On 20 October, the Effectiveness of Peace Operations Network, the Training for Peace Programme and the Security Institute for Governance and Leadership hosted a seminar under the title “Examining the Effectiveness of a New Generation of African Peace Operations” at the Stellenbosch Institute for Advanced Study in South Africa.
The seminar convened expert practitioners and scholars from the African peace and security field with the aim of discussing how missions such as the Joint African Union-United Nations hybrid peace operation in Darfur (UNAMID), the Multinational Joint Task Force (MNJTF) and the Southern African Development Community Mission in Mozambique represent a new generation of African peace operations consisting of a variety of partnerships, from UN-AU collaboration, multinational collaboration or through Regional Economic Communities, to combat violent extremism. It provided a valuable opportunity for leadership from the missions to engage with researchers as well as providing an input on their experience on the task of defending a state and its people from violent insurgents, the challenge of dealing with hostile host states and how lessons from these missions can inform the future of peace and security in Africa.
The meeting started with opening remarks by the Director of STIAS, Professor Edward Kirumira and Dr. Cedric de Coning from EPON and Fellow at STIAS. The keynote was delivered by Mr. Sivuyile Bam, former Head of the Peace Support Operations Division at the African Union Commission.
In the first session, Professor Tim Murithi from the Security Institute for Governance and Leadership and Dr. Linda Darkwa from the Training for Peace Programme presented findings of their Lessons Learned study on UNAMID. The study reviewed the legacy of the mission in its core mandated areas; protection of civilians, mediation and support to the peace process, and mediation of inter-communal or other local conflict. It also provided valuable insight into the unique hybrid mission model to inform potential future operational partnerships. The study showed that, despite operating in a context of constrained consent, UNAMID played a critical role in de-escalating the conflict and preventing attacks on civilians. The discussion was joined by Ambassador Welile Nhlapo from ACCORD.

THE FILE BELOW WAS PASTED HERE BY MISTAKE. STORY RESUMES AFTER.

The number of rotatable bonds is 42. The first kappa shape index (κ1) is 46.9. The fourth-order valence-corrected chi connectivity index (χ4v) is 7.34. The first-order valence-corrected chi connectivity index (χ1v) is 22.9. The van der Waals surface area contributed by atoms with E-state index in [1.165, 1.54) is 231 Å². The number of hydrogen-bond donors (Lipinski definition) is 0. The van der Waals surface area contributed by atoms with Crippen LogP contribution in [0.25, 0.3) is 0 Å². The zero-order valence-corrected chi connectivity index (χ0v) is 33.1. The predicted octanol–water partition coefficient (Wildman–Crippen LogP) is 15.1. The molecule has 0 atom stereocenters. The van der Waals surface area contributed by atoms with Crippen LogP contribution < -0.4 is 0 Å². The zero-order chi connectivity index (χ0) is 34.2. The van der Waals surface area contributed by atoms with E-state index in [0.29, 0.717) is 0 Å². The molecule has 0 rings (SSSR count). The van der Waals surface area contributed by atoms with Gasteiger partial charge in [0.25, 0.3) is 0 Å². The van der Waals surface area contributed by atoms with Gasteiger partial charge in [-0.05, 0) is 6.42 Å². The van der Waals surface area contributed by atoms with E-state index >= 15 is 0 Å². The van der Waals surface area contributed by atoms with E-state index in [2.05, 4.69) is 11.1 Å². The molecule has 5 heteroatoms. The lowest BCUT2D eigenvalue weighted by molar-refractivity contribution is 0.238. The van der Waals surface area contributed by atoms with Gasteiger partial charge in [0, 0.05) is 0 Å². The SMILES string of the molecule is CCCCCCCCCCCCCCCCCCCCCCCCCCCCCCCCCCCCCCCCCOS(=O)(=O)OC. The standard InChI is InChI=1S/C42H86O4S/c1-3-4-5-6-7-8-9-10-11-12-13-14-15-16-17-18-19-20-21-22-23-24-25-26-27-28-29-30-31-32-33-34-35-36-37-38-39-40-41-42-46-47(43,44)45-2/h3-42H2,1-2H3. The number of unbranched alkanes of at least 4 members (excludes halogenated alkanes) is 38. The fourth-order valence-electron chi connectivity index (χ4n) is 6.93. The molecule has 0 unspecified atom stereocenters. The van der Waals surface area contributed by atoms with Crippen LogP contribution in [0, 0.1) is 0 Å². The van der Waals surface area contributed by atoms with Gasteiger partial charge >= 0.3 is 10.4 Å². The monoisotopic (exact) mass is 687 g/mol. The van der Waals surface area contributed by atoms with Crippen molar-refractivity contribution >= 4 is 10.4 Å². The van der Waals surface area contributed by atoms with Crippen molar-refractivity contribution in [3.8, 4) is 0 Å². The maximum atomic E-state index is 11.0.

In the second session, Professor Thomas Mandrup from Danish Royal Defence College and EPON study authors Dr. Freedom Onuoha and Mariana Llorens Zabala presented preliminary findings of an upcoming EPON report on the MNJTF. Their overarching questions asks how the MNJTF can, in close coordination with the Regional Stabilisation Strategy, meet the current risks and challenges in the Lake Chad Basin region. Their findings provided some insight into some of the key successes of the mission such as its contribution to the decline of Boko Haram attacks, facilitation of the safe return of internally displaced people, and improved civil-military cooperation with the local communities. The discussion was joined by the Force Commander of the MNJTF, Major General Abdul Khalifah Ibrahim, who emphasised the need for close cooperation with the Regional Stabilization Strategy.
The last session focused on SAMIM, a mission mandated by the SADC to help restore stability in Cabo Delgado, Mozambique. In a discussion with the Head of Mission, Professor Mpho Molomo, EPON study author Dr. Craig Moffat presented preliminary findings of an upcoming EPON report on SAMIM. On the mission’s successes, Dr. Moffat pointed out the mission’s contribution to a relative decline of insurgent attacks bringing about a degree of peace and stability in the affected areas as well as its early response mechanism initiatives. This includes training 330 youth in vocational skills, capacitation of 160 police officers and 200 as well as training women and youth on gender mainstreaming and integration. A key challenge of the mission remains the lack of sufficient security forces to cover all insurgent-affected areas and that the absence of a clear exit strategy is causing hesitancy among countries to increase their troop contribution. Professor Mpho Molomo emphasised the need for a broader effort in combatting the insurgency such as strengthening infrastructure, education, and rule of law.
The seminar concluded with closing remarks by Mr. Zinurine Alghali, Chief of the Policy Development Unit of the Peace Support Operations Division at the African Union Commission and Lieutenant Colonel Dr. Michelle Nel, Vice-Dean at Faculty of Military Science at Stellenbosch University.